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Scansion references and/or help - Horace 1.5

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Scansion references and/or help - Horace 1.5

Postby Vivek » Wed Feb 17, 2010 4:15 pm

I've begun scanning Horace and we don't get any references in class for scansion; our professor does it on the board and sometimes makes errors so it's hard for me to practice scansion when I do it and have no way to check it because sometimes, even when the meter fits according to quantity, something could be incorrect.

So my question has 2 faucets

1) Is there any book and/or online reference for the Scansion of common Horace poems?

2) In line 3 of Horace 1.5 (Ode to Pyrrha) do I scan something in Pyrrha as long? I'm struggling to find the third long syllable between grato and sub... Is the y in Pyrrha a vowel?

The line goes grato, Pyrrha, sub antro?

Thanks,
V

EDIT: This is completely in the wrong section I apologize, I didn't realize the forum had Greek and Latin: I clicked the "Learning X" forum I had been at before I registered my username. Could a moderator recity my mistake and move this to the Latin page?
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Re: Scansion references and/or help - Horace 1.5

Postby modus.irrealis » Wed Feb 17, 2010 6:40 pm

I don't have much experience with Horace but there's this site about the metres he uses which seems decent enough. I'm sure there's a lot more out there.

About your second question, y is always a vowel and always represents a separate syllable. And just to add, here Pyrrha gets divided as pyr.rha and since pyr ends in a consonant, that syllable scans as long, or if you've learned it differently, y is followed by a double consonant and therefore scans as long. (I don't know if this y is inherently long or short but for purposes of the metre it doesn't matter because it's followed by a double consonant.)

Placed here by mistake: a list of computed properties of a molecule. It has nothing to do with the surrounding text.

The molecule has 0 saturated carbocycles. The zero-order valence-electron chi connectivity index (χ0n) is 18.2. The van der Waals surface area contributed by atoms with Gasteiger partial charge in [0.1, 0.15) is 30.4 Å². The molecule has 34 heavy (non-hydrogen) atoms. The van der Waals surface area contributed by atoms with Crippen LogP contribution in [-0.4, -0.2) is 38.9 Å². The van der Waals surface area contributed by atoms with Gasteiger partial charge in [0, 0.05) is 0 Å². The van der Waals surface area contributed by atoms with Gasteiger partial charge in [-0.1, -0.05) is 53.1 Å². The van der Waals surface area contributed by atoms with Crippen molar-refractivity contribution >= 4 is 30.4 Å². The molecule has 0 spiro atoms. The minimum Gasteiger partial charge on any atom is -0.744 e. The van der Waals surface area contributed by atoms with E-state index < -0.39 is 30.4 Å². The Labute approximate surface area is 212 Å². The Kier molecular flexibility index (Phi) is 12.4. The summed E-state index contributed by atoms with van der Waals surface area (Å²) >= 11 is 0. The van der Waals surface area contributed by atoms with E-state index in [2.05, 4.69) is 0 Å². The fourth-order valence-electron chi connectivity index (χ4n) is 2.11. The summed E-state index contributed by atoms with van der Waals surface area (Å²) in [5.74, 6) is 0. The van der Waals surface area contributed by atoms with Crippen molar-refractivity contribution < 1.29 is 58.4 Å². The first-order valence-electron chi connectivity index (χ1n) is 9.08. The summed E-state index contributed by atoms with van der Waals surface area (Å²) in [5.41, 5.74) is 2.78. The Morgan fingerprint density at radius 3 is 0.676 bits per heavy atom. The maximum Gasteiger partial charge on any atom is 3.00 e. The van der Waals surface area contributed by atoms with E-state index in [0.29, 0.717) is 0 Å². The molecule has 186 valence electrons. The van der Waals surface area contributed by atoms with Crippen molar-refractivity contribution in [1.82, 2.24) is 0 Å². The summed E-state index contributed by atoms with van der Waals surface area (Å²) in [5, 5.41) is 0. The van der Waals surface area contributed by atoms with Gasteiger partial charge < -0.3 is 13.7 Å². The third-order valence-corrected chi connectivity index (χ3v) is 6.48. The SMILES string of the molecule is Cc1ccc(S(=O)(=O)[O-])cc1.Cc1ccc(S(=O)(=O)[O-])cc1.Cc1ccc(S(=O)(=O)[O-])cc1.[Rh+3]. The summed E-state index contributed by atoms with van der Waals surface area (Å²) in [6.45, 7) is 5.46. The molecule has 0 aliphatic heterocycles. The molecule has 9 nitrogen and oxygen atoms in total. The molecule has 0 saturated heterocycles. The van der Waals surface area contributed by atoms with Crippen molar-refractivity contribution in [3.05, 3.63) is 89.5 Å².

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Re: Scansion references and/or help - Horace 1.5

Postby Damoetas » Fri Feb 19, 2010 5:47 am

Hey Vivek,

If you can get a hold of Daniel Garrison's text and commentary (Horace : Epodes and Odes), that's what I learned Horace from, and it's extremely helpful. There's a section that shows the scansion for every poem. But pretty soon, after you read enough of them, you'll probably get the hang of it and be able to figure them out on your own.

The line you're asking about goes like this (- = long, u = short):

- - - u u - -

And it's the same in the other three stanzas: nigris aequora uentis (7) (although the first syllable of nigris could be either long or short), sperat nescius aurae (11), and suspendisse potenti (14).

If you can't find the Garrison book or something comparable, or if you still have questions, by all means keep writing in and asking! It's VERY good that you're making the effort to read Horace metrically -- without that, you miss half the aesthetic effect of the poems :(
Dic mihi, Damoeta, 'cuium pecus' anne Latinum?
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